How the Beloved Memory of Dead Pets Can Help Guide the Writing Process


The last time it happened, I was driving the family home from my mother-in-law’s house and saw a big animal at the side of the road with its legs up. Something about the corpse, frozen in the shape of a last action like the statue of some Greek myth, sparked an acute feeling of sadness for all the pain that goes on every moment around us, the kind of suffering against which most of us are powerless. I once read that to obtain the purest definition of compassion, think of a parent with no arms or legs whose child is drowning.

I said nothing to my wife and daughter about the dead deer. I just kept driving. Then, as often happens, my mind began to hum and I was flooded with the most vivid story details: characters, setting, and even a final scene I could work back from. Not everything, but enough to get started. It’s how every book or story begins for me. In the past it’s been a boy sitting outside a casino in Las Vegas wearing only one sock; a partially sighted woman in a Long Island department store feeling the items on the rack.

I don’t choose what to write; I’m chosen. And writing is not something I particularly want to do or look forward to. It’s not a hobby, but a coping mechanism for the emotional chaos of our world that is difficult for me to reconcile without telling stories.

When language started becoming a means to an end, rather than an end in itself, a feeling of doom set in.

I knew from experience I would have about five days to sit down at the typewriter and nurture the small flame of the dead deer into the fire of my next story. That is, if I didn’t want the story to choose someone else.



Back in late 2021, when I began the book that would become Sipsworth, (my tenth work of fiction), I wanted to try something different, buck my usual process and take control of the narrative instead of being guided by something external, like the dead doe or boy with one sock.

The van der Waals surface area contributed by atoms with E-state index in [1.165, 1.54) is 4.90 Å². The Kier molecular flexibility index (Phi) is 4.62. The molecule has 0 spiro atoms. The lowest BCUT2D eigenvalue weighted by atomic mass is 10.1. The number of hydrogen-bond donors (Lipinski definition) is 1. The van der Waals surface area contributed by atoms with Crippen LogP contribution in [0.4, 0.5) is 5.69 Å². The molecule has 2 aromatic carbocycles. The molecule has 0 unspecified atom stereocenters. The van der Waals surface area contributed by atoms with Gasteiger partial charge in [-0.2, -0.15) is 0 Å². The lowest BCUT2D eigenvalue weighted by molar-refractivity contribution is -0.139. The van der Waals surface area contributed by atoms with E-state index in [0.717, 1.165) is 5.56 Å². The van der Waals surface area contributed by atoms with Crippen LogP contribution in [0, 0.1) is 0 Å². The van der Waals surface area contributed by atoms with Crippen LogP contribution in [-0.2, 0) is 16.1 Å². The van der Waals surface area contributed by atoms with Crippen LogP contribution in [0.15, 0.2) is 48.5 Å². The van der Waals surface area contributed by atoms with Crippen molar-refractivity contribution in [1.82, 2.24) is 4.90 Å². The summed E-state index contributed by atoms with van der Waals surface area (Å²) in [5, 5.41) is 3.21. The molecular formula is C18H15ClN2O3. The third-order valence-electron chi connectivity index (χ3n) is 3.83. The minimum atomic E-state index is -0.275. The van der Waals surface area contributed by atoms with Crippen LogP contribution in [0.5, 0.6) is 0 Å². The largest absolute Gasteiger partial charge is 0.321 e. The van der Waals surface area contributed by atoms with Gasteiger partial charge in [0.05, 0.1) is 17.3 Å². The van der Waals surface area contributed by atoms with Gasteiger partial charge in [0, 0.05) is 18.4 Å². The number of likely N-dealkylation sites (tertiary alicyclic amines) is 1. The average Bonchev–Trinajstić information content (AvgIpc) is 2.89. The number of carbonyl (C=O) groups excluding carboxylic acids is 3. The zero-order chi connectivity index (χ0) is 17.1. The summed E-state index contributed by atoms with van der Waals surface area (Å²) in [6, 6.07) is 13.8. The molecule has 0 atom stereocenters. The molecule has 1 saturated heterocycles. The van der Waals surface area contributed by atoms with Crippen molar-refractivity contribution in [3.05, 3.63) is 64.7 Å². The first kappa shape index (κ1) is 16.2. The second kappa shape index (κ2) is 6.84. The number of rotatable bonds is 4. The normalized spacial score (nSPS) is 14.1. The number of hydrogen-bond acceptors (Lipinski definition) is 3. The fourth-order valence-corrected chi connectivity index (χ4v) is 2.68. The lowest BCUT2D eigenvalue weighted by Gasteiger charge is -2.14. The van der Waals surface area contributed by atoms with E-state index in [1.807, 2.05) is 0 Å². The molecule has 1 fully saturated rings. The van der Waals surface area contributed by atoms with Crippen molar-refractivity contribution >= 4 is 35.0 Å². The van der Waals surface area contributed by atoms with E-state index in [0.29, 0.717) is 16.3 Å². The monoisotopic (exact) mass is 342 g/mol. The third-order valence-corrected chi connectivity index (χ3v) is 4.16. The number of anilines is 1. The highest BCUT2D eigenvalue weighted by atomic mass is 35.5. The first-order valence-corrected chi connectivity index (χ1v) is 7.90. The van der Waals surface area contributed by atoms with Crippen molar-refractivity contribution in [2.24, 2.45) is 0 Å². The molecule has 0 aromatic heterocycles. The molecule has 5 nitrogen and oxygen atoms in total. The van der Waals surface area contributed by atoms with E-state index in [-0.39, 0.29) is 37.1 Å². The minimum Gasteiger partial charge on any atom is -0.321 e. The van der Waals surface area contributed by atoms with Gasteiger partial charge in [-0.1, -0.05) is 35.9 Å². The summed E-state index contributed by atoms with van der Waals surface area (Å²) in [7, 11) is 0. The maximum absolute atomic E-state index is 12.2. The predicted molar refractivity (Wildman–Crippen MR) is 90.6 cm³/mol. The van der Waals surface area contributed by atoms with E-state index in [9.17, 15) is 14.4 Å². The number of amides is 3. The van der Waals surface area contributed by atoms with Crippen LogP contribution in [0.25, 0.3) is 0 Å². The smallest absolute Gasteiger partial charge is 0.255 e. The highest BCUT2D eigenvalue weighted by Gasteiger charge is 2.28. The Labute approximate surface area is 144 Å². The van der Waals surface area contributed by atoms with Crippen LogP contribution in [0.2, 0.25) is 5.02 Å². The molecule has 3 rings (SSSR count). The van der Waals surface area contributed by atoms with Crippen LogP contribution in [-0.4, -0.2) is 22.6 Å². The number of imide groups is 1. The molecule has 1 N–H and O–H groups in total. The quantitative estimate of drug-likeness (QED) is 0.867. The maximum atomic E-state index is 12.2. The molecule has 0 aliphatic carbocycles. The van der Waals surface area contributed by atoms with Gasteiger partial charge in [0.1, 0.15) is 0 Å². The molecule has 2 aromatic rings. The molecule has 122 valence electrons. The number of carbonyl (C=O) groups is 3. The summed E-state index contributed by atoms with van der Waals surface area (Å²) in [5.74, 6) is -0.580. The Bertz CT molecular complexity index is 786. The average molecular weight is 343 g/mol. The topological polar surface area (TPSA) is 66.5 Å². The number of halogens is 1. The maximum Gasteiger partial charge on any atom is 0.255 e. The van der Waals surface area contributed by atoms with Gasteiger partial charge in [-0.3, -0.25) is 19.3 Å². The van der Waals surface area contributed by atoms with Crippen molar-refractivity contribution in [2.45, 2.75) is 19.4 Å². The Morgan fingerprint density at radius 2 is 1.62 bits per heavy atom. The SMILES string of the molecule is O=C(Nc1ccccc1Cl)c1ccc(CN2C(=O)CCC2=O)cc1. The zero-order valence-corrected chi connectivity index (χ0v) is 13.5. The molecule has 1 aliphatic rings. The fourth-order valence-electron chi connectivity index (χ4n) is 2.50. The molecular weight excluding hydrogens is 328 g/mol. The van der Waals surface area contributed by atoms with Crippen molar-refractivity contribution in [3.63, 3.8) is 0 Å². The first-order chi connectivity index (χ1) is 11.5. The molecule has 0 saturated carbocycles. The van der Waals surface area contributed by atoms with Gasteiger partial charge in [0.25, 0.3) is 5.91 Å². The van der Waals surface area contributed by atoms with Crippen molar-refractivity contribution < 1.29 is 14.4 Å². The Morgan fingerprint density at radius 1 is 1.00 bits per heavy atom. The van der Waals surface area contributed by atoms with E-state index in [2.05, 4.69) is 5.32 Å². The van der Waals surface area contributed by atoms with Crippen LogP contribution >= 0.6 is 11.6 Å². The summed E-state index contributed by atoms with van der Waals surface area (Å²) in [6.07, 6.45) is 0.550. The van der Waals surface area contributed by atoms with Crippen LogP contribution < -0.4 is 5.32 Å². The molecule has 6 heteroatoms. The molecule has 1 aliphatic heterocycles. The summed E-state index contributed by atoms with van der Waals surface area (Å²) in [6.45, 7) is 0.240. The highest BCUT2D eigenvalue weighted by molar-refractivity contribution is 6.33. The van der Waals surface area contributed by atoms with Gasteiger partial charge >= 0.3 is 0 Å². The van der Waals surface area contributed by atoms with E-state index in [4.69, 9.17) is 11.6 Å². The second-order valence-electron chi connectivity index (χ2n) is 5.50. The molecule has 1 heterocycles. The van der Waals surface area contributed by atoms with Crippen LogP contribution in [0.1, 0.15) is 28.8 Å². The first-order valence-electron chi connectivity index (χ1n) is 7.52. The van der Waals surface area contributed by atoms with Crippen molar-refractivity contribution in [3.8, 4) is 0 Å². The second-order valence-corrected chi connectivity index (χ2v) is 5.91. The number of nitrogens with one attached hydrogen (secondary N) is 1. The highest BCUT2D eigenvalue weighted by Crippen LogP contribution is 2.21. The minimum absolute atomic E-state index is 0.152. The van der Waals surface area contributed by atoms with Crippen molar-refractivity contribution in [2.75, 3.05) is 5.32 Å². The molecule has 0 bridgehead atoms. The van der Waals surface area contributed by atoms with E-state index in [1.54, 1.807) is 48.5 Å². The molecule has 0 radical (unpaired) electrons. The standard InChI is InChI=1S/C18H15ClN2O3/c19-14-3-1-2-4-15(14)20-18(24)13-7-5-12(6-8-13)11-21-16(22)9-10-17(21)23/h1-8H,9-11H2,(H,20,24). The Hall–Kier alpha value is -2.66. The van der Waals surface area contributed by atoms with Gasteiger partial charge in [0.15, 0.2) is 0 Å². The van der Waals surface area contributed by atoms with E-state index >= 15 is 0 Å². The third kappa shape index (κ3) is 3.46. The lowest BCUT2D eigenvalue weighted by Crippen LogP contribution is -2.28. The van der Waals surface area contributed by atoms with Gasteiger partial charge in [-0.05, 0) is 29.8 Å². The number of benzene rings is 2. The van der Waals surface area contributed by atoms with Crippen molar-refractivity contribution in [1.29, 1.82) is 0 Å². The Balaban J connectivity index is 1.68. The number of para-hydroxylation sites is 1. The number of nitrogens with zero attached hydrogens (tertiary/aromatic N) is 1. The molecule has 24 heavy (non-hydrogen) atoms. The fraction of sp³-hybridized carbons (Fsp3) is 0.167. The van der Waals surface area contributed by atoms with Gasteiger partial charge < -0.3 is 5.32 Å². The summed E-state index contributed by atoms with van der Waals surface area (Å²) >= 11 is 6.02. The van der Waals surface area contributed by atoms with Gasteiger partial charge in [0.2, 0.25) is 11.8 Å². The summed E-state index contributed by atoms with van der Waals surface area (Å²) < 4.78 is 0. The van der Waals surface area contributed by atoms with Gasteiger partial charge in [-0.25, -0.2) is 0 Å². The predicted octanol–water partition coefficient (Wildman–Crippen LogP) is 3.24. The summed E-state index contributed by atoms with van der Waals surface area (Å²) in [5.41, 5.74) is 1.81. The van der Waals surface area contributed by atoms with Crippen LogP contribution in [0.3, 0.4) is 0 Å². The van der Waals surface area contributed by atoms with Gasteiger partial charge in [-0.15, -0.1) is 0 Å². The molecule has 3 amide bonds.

Railing against a comment made by E.M. Forster about characters taking over the writing of a novel, Nabokov referred to his characters as “galley slaves.” It’s a troubling image of course, and I should have steered clear, but the core idea of controlling every fictional character from start to finish was alluring. Imagine not having the anxiety of forcing oneself to write with only a vague idea of what’s going to happen? I could save myself sweating through those dozens and dozens of pages that get thrown away because in the end they stall the pacing and don’t serve the plot.

I could sit in Le Crocodile, a hotel café near my apartment, with Earl Grey and plan the entire book, chapter by chapter, scene by scene. Nothing would be left to chance. How could there be any flaws in a story arc that was carefully planned?

My God, I let myself imagine, this could become a bestseller! If the entire story was pre-planned, why not introduce trending themes, elements that ensure the success of commercial novels? If I pushed through any resistance and just wrote the thing, I could cry later watching my friends and family cannonball into the pool of our new Hamptons cottage.

Of course, as you may already realize, I thought I was at the gates of heaven, but I was actually on my way to the other place.